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Best of Alan Krigman

Gaming Guru

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Perseverance in Gambling Pays…to a Degree

2 November 1998

You can get lucky in a casino. You can start any game with a small stake and end up with big bucks. Maybe a gigantic jackpot within your first few tries at a machine. Or a hot streak from the getgo at a table. It's reasonably tough to go home a loser when this happens - although some folks know the secret.

The opposite can occur, too. A game starts badly and stays cold. Maybe you remain at one spot, hoping it will turn. Perhaps you move. Or take a break and return later. But luck continues against you. You win some bets, but can't seem to get over the hump. These are times that separate the jetsam from the flotsam.

A cardinal rule of smart gambling is to size your bets to your bankroll so you won't go broke during a normal downswing. You have no chance of snatching victory from the jaws of defeat if you exhaust your stake, and aren't foolish enough to hit the credit or bank card machine for more than you'd planned to risk.

It also helps to appreciate how games fluctuate. This can keep you from getting disgusted and acting rashly under conditions which are adverse but in the range to be expected occasionally. You may think it was brilliant to go for broke with a last big bet when it happens to win and you recover everything at once. Overwhelmingly often, you'll regret having acted impetuously.

The implication is that perseverance pays. It often does. But not always. Even if your pockets are deep enough to support your betting style and you're highly disciplined. There's always a chance you won't get back to break-even before you reach a financial, physical, psychological, or other limit.

One reason you may never recover is that the casino has a mathematical edge on every bet. The more you play, the tougher it is to overcome the accumulating hurdle that edge represents.

What if the house has no advantage? Probability alone may still leave you always behind. The following values show the phenomenon for sessions of various lengths. They're for an idealized game: you flip an unbiased coin, winning $1 on heads and losing $1 on tails. The edge is zero because you'll break even if you win half - the statistically-correct number - your bets.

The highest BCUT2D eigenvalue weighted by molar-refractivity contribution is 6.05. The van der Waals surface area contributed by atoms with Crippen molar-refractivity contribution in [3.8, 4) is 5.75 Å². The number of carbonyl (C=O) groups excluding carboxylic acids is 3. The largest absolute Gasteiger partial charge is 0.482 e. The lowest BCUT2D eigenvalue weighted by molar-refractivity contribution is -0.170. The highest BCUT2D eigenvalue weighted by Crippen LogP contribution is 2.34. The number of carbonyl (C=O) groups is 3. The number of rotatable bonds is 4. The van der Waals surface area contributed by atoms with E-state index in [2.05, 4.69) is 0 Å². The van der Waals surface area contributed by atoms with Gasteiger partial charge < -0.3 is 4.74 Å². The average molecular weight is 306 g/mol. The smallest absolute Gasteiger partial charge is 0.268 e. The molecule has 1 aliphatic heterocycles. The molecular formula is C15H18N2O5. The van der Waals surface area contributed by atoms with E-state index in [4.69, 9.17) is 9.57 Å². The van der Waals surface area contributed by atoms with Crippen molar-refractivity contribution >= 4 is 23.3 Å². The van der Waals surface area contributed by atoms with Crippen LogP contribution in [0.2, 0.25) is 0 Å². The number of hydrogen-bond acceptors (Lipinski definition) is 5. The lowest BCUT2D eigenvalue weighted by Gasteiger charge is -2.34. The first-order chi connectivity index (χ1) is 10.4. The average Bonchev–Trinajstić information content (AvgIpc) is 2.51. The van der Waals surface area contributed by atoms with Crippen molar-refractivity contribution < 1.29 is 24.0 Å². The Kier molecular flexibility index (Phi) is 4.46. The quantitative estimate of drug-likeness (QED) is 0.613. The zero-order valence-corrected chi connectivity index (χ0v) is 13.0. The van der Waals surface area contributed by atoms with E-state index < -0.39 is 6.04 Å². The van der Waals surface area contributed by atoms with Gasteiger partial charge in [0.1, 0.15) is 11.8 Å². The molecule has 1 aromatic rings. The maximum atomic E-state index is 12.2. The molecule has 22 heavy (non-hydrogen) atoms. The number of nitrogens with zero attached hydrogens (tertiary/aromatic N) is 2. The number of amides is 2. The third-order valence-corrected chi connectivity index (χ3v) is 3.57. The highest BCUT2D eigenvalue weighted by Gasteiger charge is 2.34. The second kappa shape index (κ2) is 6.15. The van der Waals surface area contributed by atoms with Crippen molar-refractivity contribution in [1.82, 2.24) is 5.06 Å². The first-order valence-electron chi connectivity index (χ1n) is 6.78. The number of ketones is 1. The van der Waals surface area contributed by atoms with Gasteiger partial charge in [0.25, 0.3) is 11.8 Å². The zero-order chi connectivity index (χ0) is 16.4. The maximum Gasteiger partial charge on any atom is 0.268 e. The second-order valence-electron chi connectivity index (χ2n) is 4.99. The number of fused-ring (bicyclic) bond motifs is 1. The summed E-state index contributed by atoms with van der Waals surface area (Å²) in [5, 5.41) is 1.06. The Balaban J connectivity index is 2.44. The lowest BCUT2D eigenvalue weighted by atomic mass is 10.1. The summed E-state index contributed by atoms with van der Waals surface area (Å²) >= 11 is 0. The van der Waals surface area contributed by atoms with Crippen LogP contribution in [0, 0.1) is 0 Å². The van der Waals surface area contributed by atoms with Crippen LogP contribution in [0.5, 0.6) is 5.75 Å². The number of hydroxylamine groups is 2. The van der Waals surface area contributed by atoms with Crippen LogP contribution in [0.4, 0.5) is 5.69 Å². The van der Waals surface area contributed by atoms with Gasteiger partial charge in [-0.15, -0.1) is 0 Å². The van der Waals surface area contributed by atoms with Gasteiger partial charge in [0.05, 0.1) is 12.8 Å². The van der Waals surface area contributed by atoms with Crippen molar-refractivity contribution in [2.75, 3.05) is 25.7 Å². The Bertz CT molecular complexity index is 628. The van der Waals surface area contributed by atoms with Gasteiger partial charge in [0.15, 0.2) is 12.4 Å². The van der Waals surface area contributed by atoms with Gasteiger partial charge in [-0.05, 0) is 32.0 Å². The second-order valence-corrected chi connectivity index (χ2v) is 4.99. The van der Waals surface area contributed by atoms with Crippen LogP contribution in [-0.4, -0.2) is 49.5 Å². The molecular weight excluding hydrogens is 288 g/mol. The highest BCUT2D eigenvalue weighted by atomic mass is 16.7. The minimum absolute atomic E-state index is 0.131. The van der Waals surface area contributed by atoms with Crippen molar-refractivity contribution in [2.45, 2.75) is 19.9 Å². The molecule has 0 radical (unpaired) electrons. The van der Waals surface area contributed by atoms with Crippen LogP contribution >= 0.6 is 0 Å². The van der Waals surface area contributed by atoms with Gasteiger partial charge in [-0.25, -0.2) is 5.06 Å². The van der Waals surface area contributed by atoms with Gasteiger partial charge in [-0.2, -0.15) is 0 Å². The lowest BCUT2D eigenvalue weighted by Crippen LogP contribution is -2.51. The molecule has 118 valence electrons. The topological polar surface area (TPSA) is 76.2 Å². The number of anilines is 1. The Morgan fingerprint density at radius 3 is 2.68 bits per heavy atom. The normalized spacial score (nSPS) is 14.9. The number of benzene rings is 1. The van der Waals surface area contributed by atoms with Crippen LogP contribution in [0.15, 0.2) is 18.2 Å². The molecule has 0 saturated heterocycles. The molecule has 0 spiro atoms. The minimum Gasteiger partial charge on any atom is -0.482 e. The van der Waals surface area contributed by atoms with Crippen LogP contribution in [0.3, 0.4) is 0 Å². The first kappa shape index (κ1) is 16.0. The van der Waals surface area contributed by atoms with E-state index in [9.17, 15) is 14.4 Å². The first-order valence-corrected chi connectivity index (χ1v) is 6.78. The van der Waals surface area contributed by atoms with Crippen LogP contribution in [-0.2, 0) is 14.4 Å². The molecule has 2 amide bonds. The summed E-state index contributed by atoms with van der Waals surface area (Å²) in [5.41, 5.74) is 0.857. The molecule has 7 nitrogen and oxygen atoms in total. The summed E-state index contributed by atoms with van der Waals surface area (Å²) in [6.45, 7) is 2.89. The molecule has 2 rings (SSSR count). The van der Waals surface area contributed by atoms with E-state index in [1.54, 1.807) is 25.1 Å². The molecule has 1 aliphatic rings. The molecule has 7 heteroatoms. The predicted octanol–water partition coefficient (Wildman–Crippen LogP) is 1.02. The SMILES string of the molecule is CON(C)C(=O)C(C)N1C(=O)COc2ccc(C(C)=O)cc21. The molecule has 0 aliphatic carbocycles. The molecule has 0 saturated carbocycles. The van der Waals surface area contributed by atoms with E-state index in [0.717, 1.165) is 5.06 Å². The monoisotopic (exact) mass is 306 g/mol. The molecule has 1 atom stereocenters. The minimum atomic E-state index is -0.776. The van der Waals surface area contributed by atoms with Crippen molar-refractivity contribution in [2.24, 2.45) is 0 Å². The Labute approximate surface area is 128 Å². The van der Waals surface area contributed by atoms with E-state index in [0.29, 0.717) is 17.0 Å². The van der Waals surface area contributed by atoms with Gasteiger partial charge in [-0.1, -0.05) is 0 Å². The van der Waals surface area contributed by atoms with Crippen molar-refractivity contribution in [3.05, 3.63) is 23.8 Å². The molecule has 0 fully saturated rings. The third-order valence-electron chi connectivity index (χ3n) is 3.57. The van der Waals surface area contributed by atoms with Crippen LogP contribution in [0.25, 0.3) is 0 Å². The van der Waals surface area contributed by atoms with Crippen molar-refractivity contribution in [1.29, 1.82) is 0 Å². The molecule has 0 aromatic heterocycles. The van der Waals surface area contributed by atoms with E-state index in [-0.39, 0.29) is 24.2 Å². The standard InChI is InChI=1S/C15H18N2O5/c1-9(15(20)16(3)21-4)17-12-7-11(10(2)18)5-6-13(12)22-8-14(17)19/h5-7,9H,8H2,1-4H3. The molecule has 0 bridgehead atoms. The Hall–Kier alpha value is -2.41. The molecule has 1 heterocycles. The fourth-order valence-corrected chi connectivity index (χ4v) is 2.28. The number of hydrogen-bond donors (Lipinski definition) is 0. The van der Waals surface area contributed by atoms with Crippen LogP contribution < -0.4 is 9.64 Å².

number
of flips
probability
of always
being behind (%)
10
24.6
50
11.2
100
8.0
250
5.0
500
3.6
1,000
2.5
2,500
1.6
5,000
1.1
10,000
0.8

The figures confirm that, as you stretch sessions with no edge, the likelihood decreases you'll remain in the hole. The effect is strongest for moderate durations, since incremental improvements diminish with extended play and the probability never reaches zero. For instance, you have a 24.6 percent chance of always being behind in a 10-flip session. After 100 tries, the chance drops to 8 percent. Do it 1,000 times and the chance is 2.5 percent. If a million marathon flippers play 10,000 rounds each, about 8,000 - 0.8 percent - will never see the light of day.

In real games, probability of always being behind is worse than what's indicated on the list. Part of this is due to the edge. Another mechanism applies when solid citizens take longshots - bets with small chances of high returns. An extreme case would be a wager with a million to one odds against collecting $1 million on a $1 bet, and everything else loses. In 10,000 tries, a player would have a 1 percent chance of being at least $990,000 ahead at some point, and a 99 percent chance of always being behind.

Ultimately, if you're having a losing session, you have to decide for yourself. Keep trying for recovery and risk losing more, or cut your losses? Contrary to any money management malarkey you may have read, there are no hard and fast rules. That persistent poet, Sumner A Ingmark, advocated adaptability when he wrote:

Don't set your gambling goals too rigidly,
Or you could grieve when games go frigidly.

Alan Krigman
Alan Krigman was a weekly syndicated newspaper gaming columnist and Editor & Publisher of Winning Ways, a monthly newsletter for casino aficionados. His columns focused on gambling probability and statistics. He passed away in October, 2013.
Alan Krigman
Alan Krigman was a weekly syndicated newspaper gaming columnist and Editor & Publisher of Winning Ways, a monthly newsletter for casino aficionados. His columns focused on gambling probability and statistics. He passed away in October, 2013.